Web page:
The Tsunami: Our Relief and Rehabilitation Desk, together with the Task Force, continues to play a very meaningful role in the post-tsunami reconstruction effort. A report on the some of the projects planned and undertaken appears elsewhere in this issue of the Churchman. I would also refer to the Church of Ceylon page in the Anglican Communion website: www.anglicancommunion.org/provincialnews/churchofceylon. We are grateful to our many partners and friends for their overwhelming support for our reconstruction efforts. A special word of thanks is due to Episcopal Relief & Development of the Episcopal Church of the USA who have responded positively and generously to our every request.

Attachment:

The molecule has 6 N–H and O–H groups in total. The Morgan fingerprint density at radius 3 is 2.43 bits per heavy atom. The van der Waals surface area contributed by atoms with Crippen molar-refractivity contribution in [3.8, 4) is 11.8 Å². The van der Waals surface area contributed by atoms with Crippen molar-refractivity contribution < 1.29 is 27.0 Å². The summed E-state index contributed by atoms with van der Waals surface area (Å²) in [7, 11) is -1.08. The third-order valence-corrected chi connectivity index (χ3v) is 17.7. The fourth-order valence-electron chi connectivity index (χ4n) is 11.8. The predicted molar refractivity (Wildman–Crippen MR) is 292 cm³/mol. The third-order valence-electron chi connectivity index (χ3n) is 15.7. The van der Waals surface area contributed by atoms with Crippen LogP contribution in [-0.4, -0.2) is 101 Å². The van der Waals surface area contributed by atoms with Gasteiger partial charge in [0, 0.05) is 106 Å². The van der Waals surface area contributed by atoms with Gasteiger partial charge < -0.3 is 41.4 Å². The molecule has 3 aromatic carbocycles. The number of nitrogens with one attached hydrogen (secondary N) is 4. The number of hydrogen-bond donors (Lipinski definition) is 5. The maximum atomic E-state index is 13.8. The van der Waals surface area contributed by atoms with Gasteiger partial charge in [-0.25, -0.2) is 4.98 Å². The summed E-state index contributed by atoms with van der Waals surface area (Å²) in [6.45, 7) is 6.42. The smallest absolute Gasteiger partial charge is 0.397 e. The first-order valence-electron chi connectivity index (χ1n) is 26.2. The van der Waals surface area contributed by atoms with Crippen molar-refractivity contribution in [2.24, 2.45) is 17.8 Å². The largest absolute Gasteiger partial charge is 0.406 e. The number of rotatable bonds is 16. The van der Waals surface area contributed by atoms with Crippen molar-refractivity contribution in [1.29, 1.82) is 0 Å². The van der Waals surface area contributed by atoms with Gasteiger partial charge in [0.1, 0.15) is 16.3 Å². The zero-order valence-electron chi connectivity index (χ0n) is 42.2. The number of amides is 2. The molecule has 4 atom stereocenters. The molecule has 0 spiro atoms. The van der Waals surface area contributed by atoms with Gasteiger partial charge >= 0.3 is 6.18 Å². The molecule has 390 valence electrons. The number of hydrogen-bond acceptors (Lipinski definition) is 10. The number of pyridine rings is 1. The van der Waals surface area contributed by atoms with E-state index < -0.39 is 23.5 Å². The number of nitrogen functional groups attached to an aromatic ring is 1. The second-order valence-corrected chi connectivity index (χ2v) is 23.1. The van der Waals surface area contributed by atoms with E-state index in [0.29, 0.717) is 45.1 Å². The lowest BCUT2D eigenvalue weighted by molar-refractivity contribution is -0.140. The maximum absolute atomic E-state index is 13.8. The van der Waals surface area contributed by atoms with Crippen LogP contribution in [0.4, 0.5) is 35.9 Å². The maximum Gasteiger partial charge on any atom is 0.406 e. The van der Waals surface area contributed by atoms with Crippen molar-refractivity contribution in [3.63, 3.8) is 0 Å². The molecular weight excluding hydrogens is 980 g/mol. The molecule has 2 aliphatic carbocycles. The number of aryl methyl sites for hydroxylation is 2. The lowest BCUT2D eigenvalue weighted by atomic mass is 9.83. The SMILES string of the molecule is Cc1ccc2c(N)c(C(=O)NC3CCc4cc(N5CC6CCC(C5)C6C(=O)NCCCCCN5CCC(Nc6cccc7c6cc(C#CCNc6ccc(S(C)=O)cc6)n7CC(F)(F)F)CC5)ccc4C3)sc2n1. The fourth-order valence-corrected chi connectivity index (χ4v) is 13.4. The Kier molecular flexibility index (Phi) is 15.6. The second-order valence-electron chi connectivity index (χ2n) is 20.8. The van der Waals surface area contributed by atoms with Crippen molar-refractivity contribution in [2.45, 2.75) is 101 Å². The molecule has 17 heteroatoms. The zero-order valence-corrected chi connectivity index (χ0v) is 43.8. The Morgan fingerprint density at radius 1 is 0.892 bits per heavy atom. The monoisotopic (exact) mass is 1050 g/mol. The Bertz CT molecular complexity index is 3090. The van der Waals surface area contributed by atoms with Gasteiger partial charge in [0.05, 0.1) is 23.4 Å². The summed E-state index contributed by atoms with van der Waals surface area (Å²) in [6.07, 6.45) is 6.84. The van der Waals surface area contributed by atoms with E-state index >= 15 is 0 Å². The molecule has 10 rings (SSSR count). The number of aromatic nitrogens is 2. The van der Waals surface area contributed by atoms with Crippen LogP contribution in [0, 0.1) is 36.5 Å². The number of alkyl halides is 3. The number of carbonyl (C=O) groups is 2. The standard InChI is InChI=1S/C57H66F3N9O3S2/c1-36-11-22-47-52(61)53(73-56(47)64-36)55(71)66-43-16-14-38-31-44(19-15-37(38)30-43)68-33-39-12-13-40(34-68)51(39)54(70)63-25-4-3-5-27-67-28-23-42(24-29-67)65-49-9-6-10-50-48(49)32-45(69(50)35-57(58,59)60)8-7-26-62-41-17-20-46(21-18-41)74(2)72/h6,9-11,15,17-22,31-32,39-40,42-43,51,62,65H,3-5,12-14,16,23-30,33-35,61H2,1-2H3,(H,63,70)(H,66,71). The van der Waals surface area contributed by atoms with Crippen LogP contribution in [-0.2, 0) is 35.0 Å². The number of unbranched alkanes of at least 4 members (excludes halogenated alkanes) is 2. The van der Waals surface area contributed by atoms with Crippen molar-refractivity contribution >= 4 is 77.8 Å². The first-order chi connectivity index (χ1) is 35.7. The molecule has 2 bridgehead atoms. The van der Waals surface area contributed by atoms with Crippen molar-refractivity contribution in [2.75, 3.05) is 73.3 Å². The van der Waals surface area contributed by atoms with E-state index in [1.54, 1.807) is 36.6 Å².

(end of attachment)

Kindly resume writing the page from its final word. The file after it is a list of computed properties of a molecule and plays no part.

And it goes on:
Primates Meeting: In the last issue of the Churchman, I referred to the meeting of the Primates of the Anglican Communion in Newry, Ireland. I had hoped that the unanimous recommendations of the Eames Commission which were an endeavour to mirror values of the Gospel to look for healing not division, pastoral reconciliation not punishment, to hold to our shared witness not only in mission but in the processes by which our Communion works out the current tensions would be followed through. The moratorium recommended on the three issues of public rites for same-sex unions, episcopal ordination of persons living in same-gender union and interference by one Diocese in the life of another would, we believe, have led to a cooling-off period and provided space for greater dialogue. To stay together and talk differences and then to forgive and reconcile is the Christian way. The Windsor report quoted that ‘to turn away from one another is to turn away from the Cross’. The exclusion of any Church from any of the Instruments of Unity is not the way to reconciliation and healing. It was also sad to note that the Primates were unable to share bread and the Cup at the Lord’s Table. ‘To turn away from one another is to turn away from the Cross’